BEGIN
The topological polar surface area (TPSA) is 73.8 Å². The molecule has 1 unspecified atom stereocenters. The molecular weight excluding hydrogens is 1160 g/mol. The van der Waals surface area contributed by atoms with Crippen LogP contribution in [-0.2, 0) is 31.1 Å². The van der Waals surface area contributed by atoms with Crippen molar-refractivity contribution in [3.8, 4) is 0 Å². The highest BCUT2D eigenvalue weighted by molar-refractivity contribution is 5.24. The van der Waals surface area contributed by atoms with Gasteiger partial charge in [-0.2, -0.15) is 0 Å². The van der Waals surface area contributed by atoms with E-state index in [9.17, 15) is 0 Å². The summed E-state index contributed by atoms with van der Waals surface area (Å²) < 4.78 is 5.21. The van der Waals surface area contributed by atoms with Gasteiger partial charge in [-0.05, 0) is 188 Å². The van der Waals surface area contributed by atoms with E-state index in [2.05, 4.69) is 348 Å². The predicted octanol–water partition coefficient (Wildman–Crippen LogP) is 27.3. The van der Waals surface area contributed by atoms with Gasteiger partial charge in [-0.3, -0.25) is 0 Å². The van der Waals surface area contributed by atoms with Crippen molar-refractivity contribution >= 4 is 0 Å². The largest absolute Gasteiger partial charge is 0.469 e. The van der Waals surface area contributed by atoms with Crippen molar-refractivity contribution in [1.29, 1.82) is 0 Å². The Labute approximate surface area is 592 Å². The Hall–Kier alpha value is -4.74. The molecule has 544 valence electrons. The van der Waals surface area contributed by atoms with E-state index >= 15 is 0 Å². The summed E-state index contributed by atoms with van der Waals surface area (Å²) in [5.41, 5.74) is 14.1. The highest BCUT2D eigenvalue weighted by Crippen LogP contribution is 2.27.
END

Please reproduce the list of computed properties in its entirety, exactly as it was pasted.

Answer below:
The topological polar surface area (TPSA) is 73.8 Å². The molecule has 1 unspecified atom stereocenters. The molecular weight excluding hydrogens is 1160 g/mol. The van der Waals surface area contributed by atoms with Crippen LogP contribution in [-0.2, 0) is 31.1 Å². The van der Waals surface area contributed by atoms with Crippen molar-refractivity contribution in [3.8, 4) is 0 Å². The highest BCUT2D eigenvalue weighted by molar-refractivity contribution is 5.24. The van der Waals surface area contributed by atoms with Gasteiger partial charge in [-0.2, -0.15) is 0 Å². The van der Waals surface area contributed by atoms with E-state index in [9.17, 15) is 0 Å². The summed E-state index contributed by atoms with van der Waals surface area (Å²) < 4.78 is 5.21. The van der Waals surface area contributed by atoms with Gasteiger partial charge in [-0.05, 0) is 188 Å². The van der Waals surface area contributed by atoms with E-state index in [2.05, 4.69) is 348 Å². The predicted octanol–water partition coefficient (Wildman–Crippen LogP) is 27.3. The van der Waals surface area contributed by atoms with Gasteiger partial charge in [-0.3, -0.25) is 0 Å². The van der Waals surface area contributed by atoms with Crippen molar-refractivity contribution >= 4 is 0 Å². The largest absolute Gasteiger partial charge is 0.469 e. The van der Waals surface area contributed by atoms with Crippen molar-refractivity contribution in [1.29, 1.82) is 0 Å². The Labute approximate surface area is 592 Å². The Hall–Kier alpha value is -4.74. The molecule has 544 valence electrons. The van der Waals surface area contributed by atoms with E-state index >= 15 is 0 Å². The summed E-state index contributed by atoms with van der Waals surface area (Å²) in [5.41, 5.74) is 14.1. The highest BCUT2D eigenvalue weighted by Crippen LogP contribution is 2.27.